The Muslim Prison Board
The Muslim Prison Board is the official organization recognized by the DCS, representing all Muslim Offenders in the Correctional Centre's. The Muslim Prison Board believes that spiritual guidance is the cornerstone of rehabilitation, transformation, and re-integration, and that Muslim inmates remain at all times a beneficiary of spiritual and religious knowledge through the visits of the respective Muslim Spiritual Care Workers.
One of the primary objectives of the Muslim Prison Board for prison welfare is to regularly visit Muslim Inmates incarcerated in prison and uplift them spiritually by educating them in the fundamentals of Islam and exposing them to Islamic practices. We hope to provide an Islamic alternative to reduce and minimize crime in South Africa.
Visiting of offenders in prisons has been on-going since the late 70's through the efforts of the late Dr Achmat Davids and the late chairman, Imam Abdurahman Bassier. In fact, the South African Muslim Prison Board owes its very existence to Imam Bassier (RA).
Imam Abdurahman Bassier was born 19th January in Port Elizabeth. His father was Imam Abdul-Bassier, Imam and religious leader at the Boorhanul Mosque in Bo-Kaap.
In 1978 he started doing prison missionary work at Robben Island and Pollsmoor prisons. Given the tense political situation as well as the prevailing antipathy towards prisoners, progress was slow. By 1980 with the assistance of Achmat Davids, he established the Muslim Board for Prison Welfare and State Institutions, under the auspices of the MJC, Hospital Welfare Society, Muslim Assembly and Paarl Jamaah. He served as its chairman from 1982 until he fell ill in 2002. He soon realized that Muslims need to have a unified body in its negotiations with State authorities, so he began the long road of setting up a national body. In 1988 the National Muslim Prison Board was established with Imam serving as its co-ordinator until 2002. One of the Board's main achievements has been the appointment of the first Muslim Chaplain, in 1998 viz Moulana Abdul-Aziem Khateeb (hafizhahullah), who still holds this office to this day, alhamdu-lillah.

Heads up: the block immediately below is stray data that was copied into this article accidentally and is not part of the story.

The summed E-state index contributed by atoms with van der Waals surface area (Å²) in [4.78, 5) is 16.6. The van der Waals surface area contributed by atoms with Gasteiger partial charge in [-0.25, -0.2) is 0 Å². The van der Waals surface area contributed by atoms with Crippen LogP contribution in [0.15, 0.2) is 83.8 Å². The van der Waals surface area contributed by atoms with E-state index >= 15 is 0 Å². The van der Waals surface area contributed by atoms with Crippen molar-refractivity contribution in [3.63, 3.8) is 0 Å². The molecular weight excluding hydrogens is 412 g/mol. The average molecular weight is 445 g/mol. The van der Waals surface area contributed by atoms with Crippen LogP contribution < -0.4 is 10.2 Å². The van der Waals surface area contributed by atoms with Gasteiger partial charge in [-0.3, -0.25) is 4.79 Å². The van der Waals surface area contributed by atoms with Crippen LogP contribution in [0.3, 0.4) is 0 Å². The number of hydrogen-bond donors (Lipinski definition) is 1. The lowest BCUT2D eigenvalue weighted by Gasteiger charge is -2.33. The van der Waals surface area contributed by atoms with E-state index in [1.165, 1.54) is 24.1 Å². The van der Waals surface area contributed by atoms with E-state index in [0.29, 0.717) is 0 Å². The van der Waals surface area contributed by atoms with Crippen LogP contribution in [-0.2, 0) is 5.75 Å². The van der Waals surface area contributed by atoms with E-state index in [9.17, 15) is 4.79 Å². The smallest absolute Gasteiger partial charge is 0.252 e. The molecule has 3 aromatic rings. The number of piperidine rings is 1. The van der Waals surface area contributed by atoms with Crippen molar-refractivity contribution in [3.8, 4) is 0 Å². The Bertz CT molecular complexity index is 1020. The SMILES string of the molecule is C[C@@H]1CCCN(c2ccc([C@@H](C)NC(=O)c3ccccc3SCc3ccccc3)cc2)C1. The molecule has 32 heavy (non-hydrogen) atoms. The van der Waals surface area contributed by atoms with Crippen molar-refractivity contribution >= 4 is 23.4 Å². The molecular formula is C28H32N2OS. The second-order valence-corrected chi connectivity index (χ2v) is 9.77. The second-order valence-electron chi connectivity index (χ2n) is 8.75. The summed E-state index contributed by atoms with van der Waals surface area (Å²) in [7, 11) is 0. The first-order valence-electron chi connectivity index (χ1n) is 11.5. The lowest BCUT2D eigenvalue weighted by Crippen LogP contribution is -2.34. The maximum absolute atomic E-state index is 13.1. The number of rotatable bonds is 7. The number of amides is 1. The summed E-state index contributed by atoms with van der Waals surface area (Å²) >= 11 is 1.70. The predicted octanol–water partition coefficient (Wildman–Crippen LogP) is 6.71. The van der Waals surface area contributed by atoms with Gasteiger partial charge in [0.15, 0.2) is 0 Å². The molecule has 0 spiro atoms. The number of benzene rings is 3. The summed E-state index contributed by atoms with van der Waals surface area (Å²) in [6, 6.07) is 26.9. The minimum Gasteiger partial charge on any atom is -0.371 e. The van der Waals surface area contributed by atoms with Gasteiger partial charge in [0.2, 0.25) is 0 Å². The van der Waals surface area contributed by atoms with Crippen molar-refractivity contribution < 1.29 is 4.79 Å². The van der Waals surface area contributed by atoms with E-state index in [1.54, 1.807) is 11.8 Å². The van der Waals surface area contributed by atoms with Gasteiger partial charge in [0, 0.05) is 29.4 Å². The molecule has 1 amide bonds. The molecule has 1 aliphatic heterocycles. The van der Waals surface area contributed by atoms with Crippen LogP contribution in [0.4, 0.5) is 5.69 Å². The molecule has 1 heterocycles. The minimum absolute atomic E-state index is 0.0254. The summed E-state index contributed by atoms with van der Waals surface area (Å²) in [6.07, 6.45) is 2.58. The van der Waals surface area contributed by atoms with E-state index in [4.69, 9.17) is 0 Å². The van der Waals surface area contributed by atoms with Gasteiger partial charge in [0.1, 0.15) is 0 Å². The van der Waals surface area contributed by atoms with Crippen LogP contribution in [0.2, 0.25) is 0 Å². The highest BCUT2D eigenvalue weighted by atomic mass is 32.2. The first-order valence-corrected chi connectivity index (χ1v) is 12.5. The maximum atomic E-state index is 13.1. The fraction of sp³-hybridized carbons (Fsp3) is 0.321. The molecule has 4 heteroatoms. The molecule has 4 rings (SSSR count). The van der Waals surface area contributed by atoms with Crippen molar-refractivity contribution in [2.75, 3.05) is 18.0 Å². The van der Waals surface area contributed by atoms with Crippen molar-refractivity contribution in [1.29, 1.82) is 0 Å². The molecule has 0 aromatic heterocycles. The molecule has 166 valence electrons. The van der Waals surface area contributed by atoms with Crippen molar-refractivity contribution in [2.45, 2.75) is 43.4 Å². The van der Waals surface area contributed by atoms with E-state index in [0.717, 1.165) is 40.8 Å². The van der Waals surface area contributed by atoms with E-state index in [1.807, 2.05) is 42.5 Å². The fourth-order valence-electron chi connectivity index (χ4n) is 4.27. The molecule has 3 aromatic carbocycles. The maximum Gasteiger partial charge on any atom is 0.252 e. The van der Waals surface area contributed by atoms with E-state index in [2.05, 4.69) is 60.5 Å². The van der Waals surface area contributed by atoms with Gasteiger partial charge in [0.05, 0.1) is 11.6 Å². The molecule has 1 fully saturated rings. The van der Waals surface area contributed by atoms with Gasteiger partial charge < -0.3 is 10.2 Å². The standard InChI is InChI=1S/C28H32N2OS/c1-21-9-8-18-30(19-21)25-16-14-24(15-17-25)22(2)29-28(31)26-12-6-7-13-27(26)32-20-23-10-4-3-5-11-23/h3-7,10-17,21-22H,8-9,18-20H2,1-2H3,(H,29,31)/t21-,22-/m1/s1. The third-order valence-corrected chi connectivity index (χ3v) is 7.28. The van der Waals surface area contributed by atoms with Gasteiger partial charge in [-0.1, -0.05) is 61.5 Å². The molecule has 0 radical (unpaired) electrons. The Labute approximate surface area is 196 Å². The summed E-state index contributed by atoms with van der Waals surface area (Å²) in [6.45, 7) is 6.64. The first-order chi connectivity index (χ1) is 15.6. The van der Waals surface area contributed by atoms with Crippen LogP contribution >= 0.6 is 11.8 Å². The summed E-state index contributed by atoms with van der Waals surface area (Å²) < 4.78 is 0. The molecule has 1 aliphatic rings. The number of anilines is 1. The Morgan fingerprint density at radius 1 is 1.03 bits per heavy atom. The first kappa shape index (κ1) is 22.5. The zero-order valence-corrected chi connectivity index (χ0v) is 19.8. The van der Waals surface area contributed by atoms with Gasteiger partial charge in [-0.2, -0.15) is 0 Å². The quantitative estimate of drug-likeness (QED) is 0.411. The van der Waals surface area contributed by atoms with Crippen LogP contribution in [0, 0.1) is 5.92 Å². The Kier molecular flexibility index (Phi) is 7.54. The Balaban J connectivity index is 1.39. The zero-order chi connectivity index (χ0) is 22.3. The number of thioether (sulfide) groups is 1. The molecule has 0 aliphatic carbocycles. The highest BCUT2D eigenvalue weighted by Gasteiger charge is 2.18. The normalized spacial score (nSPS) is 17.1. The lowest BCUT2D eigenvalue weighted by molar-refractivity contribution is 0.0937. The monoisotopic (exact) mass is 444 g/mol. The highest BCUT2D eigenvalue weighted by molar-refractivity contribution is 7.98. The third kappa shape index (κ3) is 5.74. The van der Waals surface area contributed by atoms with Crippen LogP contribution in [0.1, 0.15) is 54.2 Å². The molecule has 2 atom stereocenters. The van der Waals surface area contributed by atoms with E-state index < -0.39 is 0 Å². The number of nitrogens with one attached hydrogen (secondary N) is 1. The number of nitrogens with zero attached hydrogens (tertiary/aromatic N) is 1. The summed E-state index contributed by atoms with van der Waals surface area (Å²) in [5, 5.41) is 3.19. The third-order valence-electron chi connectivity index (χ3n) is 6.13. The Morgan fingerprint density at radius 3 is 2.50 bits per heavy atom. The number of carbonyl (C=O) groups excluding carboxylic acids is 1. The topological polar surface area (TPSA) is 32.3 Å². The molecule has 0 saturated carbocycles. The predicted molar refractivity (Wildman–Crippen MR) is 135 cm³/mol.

Imam suffered a stroke in February 2002 at the age of 79 years. Thereafter his activities were severely curtailed. On Saturday morning of the 24th July 2004 he passed away peacefully in the company of his lifetime partner and wife Mareldia. He was buried the following day in the grave of his father, Abdul, at the Mowbray cemetery. (Allah grant him high stages in Jannah, Ameen)
Through the partnership with the Department of Correctional Services, the Muslim Prison Board (MPB) has an effective and comprehensive Muslim Spiritual Care program that permeates a Muslim inmate's life in prison. This is part of an extensive program that seeks to create opportunities by supplying facilities and implementing incentives, with a view to the development and reformation of the offender.
The Muslim Prison Board will always pay tribute to the honorable legacy of Imam Bassier and will remain indebted to the Imam. It is a legacy and experience gained from a great person. Imam was a source of inspiration and encouragement for many of the current members of the Board. His total dedication, commitment, high standards and selfless service are the criteria that many of us aspire.
As the National Muslim Prison Board of South Africa our vision is to be one of the best in the world in delivering Correctional Services with Integrity and Commitment to Excellence.
To render effective Spiritual Care and to advance the relationship between the Inmates and the Department of Correctional Services.